Evolution question - mother animals squashing their babies?

I spent the weekend with my friend and her dogs, one of whom has eight new puppies. She told me how (reasonably) common it is for mom dogs to accidentally crush their pups by sitting/stepping/rolling over on them.

Someone mentioned something similar about farm animals in the current ear-snipping Pit thread.

It would seem to me that there would be very strong and direct evolutionary pressure against this - any animal that didn’t squish their babies would have more surviving offspring than those that did, right? Any mutant gene that reduced or prevented puppy-squishing would surely come to prevail in the population. Right?

What’s up with this?

I have no answers for you, but your question reminded me of Sally, a beagle my father had when I was a kid.

Sally was a hunting dog, bought as a mate for Sport, our other hunting beagle. Between the two of them they had the brainpower of a gnat.

Sally got pregnant easy enough, had about 6 pups if I recall correctly. She managed to smother 5 of them. When it appeared the final pup would survive, my Dad decided it was time to name him. He didn’t think too long before he came up with the name “Lucky.”

It happens to human babies as well. Parents are routinely warned to never sleep with an infant, but some do. Some of those parents wake up with dead babies.

Cite, please? Having slept with my children when they were very young, I find it hard to believe that you could kill them that way. You are much too aware that they are there, even when asleep.

If anything, the adaptation would be for a puppy to become more aware, or in some manner to learn to avoid this potential danger, than for a mother to develop an adaptation to avoid smothering her young.
Evolution tends to follow more of a rule of “surviving until able to pro-create”, not so much “ensuring that all the offspring survive”. That is, it is more of a priority to get an individual to the point of being to bear offspring, than for all those offspring to make it.
There are many examples where very few, and sometimes only one, offspring is “allowed” to survive - by very deliberate actions taken by the parents. I can think of a number of examples in the bird world, for instance.
So the rule in nature tends to favor “quality” over “quantity”.

http://nadine.virtual-memorials.com/main.php?action=view&mem_id=5887&page_no=13&PHPSESSID=7037d026ca4805024c554bba72989b01

http://deseretnews.com/dn/view/0,1249,600108939,00.html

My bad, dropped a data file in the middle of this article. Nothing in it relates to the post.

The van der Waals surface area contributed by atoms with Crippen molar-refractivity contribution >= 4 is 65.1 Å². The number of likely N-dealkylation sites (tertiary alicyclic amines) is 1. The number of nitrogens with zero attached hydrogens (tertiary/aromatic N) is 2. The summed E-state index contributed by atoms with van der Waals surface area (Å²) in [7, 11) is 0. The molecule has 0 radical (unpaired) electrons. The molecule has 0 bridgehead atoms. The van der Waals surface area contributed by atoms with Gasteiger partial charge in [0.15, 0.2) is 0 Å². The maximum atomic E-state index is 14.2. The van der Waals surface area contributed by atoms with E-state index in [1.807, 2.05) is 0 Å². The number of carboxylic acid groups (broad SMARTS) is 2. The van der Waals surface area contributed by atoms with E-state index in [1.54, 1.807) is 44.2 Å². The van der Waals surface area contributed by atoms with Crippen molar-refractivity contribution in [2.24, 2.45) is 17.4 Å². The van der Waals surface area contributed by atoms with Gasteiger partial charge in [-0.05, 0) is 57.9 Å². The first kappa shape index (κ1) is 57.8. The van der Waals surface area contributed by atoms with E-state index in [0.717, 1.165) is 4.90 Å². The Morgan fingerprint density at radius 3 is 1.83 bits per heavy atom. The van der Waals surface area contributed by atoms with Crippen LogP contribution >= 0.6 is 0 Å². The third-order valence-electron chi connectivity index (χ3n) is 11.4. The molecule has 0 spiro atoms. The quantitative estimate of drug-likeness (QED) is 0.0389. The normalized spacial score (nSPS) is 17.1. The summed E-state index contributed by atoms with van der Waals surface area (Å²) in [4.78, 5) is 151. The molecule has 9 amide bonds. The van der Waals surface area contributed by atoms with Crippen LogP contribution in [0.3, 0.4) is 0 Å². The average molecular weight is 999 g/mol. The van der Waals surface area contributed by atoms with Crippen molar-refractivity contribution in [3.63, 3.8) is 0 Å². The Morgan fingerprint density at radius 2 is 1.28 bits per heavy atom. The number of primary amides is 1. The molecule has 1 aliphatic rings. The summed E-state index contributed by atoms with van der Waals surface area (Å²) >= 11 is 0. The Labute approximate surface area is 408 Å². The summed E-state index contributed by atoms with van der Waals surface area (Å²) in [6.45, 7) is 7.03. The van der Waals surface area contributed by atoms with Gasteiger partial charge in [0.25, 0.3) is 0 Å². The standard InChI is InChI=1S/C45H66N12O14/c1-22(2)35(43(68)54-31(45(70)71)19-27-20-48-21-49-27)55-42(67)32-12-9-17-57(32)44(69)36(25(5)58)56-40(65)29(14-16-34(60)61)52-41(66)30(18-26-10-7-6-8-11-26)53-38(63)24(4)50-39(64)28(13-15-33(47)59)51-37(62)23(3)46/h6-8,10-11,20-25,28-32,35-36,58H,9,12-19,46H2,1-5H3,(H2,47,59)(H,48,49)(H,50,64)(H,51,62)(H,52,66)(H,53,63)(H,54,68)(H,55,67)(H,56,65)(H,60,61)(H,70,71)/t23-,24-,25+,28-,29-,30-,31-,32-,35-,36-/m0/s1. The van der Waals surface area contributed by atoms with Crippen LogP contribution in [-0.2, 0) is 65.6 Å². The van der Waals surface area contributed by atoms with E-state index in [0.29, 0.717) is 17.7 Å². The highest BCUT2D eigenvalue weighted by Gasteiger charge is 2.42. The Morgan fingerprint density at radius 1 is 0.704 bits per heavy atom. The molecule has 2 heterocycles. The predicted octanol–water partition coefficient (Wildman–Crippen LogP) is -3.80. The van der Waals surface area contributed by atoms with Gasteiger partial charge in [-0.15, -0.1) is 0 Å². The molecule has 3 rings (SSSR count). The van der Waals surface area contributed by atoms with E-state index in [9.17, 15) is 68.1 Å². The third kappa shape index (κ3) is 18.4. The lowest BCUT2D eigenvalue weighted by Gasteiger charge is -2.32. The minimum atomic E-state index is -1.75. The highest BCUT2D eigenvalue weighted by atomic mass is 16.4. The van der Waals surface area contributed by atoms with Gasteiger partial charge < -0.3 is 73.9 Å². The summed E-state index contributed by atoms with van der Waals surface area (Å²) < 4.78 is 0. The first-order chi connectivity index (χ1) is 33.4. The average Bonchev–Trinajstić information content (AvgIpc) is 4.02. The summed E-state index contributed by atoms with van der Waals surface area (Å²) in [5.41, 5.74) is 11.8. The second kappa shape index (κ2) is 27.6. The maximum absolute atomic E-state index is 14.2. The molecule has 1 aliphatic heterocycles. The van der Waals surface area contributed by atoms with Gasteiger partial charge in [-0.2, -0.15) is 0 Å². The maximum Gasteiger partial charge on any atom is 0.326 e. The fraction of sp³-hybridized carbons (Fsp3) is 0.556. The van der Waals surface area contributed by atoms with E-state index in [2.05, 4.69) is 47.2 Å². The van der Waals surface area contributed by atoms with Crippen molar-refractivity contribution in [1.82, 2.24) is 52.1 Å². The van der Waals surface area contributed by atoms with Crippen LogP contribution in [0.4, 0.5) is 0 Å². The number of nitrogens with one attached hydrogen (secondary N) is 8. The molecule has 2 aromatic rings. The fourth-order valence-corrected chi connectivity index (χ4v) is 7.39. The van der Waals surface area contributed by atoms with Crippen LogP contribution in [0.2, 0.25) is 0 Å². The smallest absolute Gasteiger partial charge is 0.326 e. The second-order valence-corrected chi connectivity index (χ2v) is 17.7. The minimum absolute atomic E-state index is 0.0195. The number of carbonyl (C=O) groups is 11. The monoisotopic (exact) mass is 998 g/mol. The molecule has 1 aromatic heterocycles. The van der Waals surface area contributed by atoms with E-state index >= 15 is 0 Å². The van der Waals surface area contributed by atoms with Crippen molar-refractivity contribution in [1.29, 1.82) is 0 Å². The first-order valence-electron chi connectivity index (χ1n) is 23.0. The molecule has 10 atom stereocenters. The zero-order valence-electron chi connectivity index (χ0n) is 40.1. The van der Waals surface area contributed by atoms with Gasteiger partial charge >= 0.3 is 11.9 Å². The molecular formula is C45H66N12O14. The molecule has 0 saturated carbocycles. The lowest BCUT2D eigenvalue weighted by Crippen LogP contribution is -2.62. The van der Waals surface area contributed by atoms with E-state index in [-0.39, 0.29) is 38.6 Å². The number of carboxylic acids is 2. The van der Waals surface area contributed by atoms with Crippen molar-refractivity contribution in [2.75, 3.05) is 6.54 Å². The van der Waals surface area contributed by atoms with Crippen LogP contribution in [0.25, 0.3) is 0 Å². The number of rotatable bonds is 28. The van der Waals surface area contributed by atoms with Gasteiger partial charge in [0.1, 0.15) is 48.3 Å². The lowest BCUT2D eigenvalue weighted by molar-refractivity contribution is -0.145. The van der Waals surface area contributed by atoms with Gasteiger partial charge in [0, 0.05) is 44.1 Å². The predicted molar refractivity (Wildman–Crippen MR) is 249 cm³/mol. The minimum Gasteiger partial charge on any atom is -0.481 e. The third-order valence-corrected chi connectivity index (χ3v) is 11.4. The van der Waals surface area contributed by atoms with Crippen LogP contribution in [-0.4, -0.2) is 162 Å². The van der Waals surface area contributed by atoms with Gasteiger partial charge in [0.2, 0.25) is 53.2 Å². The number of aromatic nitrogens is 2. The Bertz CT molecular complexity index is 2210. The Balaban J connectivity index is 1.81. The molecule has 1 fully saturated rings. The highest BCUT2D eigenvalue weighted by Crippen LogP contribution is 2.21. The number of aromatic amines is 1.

http://www.theconversationcafe.com/forums/archive/index.php/t-15630.html

Conversely, at the fair this year, I saw a huge mother pig that was in a pen that was barely big enough for her and she had like 15 piglets that were 6 days old. I saw her stand up, turn around and lay back down and marveled that she didn’t step on a single piglet or lay down on one.

My mother told me she almost smothered me while still in the hospital when I was born. The nurse brought me to Mom to feed, and she went back to sleep.

Your second cite suggests that it may be safer for babies to sleep with their parents than to sleep in a crib (even if it does offer some precautions).

HBO has a series called Autopsy with Dr. Baden. In one of those episodes he declared that a mother accidently smoothered her baby when sleeping with it. http://www.hbo.com/autopsy/

It seems that humans only accidentally smother their offspring when sleeping, while animals (at least the one I saw) would do it through careless sitting or placing of feet. Are there many cases of human mothers accidentally doing it while awake?

I thought evolution was exactly about producing offspring that could survive long enough to produce surviving offspring, but your interpretation seems more consistent with the fact of puppy-squishing.

Well, it’s different because humans usually only have one at a time. Makes it a little easier to keep track of. If I had a litter of 10 children, I might “accidentally” sit or step on one. :wink:

From last week’s Los Angeles Times: Newborn Suffocates Between Sleeping Parents

Also animal babies are more mobile, any many animals have more of a blind spot when lying down. And I suppose puppies and piglets, coming in large batches, are smaller in comparison with their parents, than the average human baby.

How could this possibly work? You can’t select against accidents. There are no “non accidental puppy squishing” genes, any more than there are non “getting hit by a falling tree in the forest during a storm” genes. Accidents happen. It sucks. “Nature red, in tooth and claw…” and all that. But that’s why many animals have multiple offspring in the first place: because not all of them are likely to make it, for whatever reason.